Australasia-Based Investors in Private Real Estate Funds - May 2012

by Gayatri Pillai

  • 28 May 2012
  • RE

There are presently 96 Australasia-based institutions that have an investment preference for private real estate funds. These investors collectively manage over $891bn in assets, of which approximately $60bn is allocated to the real estate asset class.

Superannuation schemes comprise the majority of Australasia-based private real estate fund investors, accounting for 78% of the total. These include AUD 9.5bn superannuation fund HOSTPLUS, which invests in private real estate vehicles across Asia, Australasia and various emerging markets. The superannuation scheme is looking to boost its portfolio’s emerging markets exposure to 50% through private real estate fund investments, equity mandates and infrastructure projects. Asset managers and insurance companies represent 9% and 3% of Australasian private real estate investors respectively, while a mix of sovereign wealth funds, endowments, government agencies and pension funds make up the remaining 10%.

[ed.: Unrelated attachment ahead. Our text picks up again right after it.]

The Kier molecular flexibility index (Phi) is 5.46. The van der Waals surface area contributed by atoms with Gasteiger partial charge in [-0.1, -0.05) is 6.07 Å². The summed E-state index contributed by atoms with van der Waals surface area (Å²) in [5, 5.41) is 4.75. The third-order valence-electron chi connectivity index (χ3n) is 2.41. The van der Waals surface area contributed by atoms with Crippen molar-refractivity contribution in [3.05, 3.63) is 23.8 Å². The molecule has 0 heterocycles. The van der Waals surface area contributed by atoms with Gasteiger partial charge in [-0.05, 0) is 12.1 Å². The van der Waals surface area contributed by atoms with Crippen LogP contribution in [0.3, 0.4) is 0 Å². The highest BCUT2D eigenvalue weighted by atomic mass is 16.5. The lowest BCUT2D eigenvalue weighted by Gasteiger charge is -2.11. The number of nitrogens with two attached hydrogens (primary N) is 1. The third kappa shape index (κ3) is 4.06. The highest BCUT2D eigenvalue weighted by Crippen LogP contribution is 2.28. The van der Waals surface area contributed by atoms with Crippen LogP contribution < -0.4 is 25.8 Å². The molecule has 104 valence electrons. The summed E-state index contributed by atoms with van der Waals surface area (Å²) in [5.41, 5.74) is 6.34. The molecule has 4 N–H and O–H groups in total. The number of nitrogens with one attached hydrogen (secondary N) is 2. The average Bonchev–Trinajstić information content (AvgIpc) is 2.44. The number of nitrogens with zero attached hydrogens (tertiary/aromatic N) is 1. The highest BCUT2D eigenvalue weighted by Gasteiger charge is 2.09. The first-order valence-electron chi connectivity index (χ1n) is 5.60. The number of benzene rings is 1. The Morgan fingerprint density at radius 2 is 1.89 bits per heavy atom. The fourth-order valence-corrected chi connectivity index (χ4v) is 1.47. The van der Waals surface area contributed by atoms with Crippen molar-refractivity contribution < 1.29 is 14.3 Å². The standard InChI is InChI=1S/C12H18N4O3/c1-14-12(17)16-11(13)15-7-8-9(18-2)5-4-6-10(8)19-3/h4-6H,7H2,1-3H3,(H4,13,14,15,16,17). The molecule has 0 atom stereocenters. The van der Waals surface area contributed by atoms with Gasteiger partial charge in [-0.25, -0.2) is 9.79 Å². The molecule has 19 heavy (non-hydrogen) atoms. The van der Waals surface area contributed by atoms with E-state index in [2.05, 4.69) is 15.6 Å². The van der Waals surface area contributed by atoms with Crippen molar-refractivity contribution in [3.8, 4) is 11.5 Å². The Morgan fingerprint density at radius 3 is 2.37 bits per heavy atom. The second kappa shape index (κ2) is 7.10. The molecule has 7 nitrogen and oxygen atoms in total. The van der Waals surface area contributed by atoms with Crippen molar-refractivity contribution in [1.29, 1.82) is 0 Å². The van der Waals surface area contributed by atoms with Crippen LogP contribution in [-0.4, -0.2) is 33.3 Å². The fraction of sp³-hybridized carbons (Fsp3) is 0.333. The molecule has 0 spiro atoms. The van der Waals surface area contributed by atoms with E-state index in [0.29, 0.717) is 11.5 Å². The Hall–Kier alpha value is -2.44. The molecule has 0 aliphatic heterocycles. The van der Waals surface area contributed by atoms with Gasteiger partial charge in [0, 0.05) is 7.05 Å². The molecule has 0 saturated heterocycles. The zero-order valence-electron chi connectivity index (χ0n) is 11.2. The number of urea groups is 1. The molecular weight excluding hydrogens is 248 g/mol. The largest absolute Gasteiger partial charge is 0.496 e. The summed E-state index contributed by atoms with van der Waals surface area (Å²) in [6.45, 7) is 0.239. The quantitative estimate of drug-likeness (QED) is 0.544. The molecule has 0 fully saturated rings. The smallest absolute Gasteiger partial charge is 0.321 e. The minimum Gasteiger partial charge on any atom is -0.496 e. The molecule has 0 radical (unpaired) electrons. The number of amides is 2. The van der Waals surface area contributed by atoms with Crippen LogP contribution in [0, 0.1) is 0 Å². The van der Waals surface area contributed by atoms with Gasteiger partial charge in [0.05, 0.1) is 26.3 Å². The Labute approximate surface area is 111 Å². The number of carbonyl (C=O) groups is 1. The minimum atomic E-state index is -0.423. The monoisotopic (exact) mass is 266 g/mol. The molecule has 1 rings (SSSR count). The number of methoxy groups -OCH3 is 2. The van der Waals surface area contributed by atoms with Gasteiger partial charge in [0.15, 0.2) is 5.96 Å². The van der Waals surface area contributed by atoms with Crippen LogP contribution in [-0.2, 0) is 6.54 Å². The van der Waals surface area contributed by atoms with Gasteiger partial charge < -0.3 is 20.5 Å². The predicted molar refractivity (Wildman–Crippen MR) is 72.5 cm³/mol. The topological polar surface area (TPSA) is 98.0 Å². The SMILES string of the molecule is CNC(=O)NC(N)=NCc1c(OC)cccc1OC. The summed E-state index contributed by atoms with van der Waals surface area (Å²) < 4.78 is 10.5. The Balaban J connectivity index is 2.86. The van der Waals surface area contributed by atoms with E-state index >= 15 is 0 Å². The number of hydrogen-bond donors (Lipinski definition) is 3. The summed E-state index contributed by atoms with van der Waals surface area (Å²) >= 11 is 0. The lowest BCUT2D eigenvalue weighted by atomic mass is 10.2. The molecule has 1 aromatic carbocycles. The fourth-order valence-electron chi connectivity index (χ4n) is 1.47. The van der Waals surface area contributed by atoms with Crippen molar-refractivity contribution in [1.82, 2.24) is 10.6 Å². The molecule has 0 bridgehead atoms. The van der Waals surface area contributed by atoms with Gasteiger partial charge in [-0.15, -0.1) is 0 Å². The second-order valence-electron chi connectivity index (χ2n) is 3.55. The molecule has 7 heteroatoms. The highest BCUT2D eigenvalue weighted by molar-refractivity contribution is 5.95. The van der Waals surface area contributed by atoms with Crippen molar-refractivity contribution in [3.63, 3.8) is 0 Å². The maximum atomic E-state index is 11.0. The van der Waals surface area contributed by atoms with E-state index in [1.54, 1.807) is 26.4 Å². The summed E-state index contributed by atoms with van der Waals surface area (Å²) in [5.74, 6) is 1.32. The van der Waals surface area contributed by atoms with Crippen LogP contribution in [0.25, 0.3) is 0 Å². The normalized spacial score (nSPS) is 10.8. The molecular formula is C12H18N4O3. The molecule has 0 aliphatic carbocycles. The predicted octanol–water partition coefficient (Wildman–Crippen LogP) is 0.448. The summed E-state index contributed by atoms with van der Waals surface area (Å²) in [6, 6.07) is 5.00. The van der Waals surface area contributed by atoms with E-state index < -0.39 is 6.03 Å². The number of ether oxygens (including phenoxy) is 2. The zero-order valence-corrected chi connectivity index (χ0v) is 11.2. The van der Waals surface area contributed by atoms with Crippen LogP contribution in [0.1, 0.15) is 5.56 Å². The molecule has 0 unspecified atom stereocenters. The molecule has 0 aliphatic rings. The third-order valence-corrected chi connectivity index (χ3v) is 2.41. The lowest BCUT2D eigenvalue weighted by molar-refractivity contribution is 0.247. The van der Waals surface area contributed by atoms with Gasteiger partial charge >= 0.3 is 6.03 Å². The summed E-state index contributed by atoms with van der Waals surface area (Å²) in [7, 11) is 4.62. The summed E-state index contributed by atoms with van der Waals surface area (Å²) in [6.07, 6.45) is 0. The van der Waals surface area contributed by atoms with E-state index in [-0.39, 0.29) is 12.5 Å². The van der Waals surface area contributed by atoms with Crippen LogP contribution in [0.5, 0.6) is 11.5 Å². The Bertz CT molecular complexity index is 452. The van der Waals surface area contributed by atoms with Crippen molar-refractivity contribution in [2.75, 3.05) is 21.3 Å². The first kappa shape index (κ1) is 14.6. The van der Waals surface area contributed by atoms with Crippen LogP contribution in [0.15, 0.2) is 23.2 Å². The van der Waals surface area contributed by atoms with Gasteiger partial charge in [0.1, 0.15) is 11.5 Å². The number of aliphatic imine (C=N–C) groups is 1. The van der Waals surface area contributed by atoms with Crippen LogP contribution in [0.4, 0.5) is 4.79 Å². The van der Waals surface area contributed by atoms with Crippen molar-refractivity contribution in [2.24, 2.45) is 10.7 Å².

Australian institutions account for an overwhelming 95% of Australasian private real estate fund investors, with the remaining 5% located in New Zealand and Papua New Guinea. Australia-based Challenger is an active investor in private real estate funds and has a wide-ranging portfolio that includes core, core-plus, distressed and debt vehicles.  The AUD 30bn asset manager plans to continue investing in private real estate funds over the course of 2012.

Core is the most popular investment strategy amongst Australasia-based private real estate fund investors, with 87% of these LPs interested in such vehicles. Value-added and opportunistic funds are the next most preferred, with 48% and 47% of Australasian investors concentrating on these strategies respectively. Thirty-five percent of Australasia-based private real estate investors have an appetite for core-plus funds, while 16% prefer funds with a debt focus. Private real estate funds with distressed strategies appear to be viewed as the least attractive at present, with only 9% of Australasia-based investors favouring these vehicles.

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